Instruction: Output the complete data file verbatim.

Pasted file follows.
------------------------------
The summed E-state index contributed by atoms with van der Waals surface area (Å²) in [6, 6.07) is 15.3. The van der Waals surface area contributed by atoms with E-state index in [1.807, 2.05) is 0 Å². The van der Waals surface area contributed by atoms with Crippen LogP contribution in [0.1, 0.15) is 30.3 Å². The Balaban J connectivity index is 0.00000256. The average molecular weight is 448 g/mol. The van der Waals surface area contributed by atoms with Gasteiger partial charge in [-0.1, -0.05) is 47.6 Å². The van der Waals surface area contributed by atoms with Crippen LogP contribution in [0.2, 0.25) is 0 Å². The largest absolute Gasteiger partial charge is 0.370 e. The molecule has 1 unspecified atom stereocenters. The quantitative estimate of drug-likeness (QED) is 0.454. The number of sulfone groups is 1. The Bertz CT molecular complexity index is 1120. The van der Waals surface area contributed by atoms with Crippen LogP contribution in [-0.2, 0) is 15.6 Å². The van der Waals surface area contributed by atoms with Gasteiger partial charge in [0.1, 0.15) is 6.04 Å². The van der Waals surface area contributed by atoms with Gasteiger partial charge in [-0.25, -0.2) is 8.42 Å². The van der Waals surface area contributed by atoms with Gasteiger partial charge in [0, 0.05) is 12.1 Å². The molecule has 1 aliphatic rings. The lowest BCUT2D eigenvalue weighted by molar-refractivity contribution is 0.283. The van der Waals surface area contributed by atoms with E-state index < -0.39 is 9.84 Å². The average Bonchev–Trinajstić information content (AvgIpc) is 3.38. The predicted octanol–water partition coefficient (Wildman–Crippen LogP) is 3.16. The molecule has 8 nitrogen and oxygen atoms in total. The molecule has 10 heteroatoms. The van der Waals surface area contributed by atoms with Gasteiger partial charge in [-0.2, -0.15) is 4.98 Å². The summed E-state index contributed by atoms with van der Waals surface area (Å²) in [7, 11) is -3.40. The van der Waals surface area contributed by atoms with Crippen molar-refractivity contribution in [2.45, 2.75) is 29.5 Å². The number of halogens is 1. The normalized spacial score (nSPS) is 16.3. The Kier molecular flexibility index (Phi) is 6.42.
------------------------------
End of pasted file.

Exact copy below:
The summed E-state index contributed by atoms with van der Waals surface area (Å²) in [6, 6.07) is 15.3. The van der Waals surface area contributed by atoms with E-state index in [1.807, 2.05) is 0 Å². The van der Waals surface area contributed by atoms with Crippen LogP contribution in [0.1, 0.15) is 30.3 Å². The Balaban J connectivity index is 0.00000256. The average molecular weight is 448 g/mol. The van der Waals surface area contributed by atoms with Gasteiger partial charge in [-0.1, -0.05) is 47.6 Å². The van der Waals surface area contributed by atoms with Crippen LogP contribution in [0.2, 0.25) is 0 Å². The largest absolute Gasteiger partial charge is 0.370 e. The molecule has 1 unspecified atom stereocenters. The quantitative estimate of drug-likeness (QED) is 0.454. The number of sulfone groups is 1. The Bertz CT molecular complexity index is 1120. The van der Waals surface area contributed by atoms with Crippen LogP contribution in [-0.2, 0) is 15.6 Å². The van der Waals surface area contributed by atoms with Gasteiger partial charge in [0.1, 0.15) is 6.04 Å². The van der Waals surface area contributed by atoms with Gasteiger partial charge in [-0.25, -0.2) is 8.42 Å². The van der Waals surface area contributed by atoms with Gasteiger partial charge in [0, 0.05) is 12.1 Å². The molecule has 1 aliphatic rings. The lowest BCUT2D eigenvalue weighted by molar-refractivity contribution is 0.283. The van der Waals surface area contributed by atoms with E-state index < -0.39 is 9.84 Å². The average Bonchev–Trinajstić information content (AvgIpc) is 3.38. The predicted octanol–water partition coefficient (Wildman–Crippen LogP) is 3.16. The molecule has 8 nitrogen and oxygen atoms in total. The molecule has 10 heteroatoms. The van der Waals surface area contributed by atoms with Gasteiger partial charge in [-0.2, -0.15) is 4.98 Å². The summed E-state index contributed by atoms with van der Waals surface area (Å²) in [7, 11) is -3.40. The van der Waals surface area contributed by atoms with Crippen molar-refractivity contribution in [2.45, 2.75) is 29.5 Å². The number of halogens is 1. The normalized spacial score (nSPS) is 16.3. The Kier molecular flexibility index (Phi) is 6.42.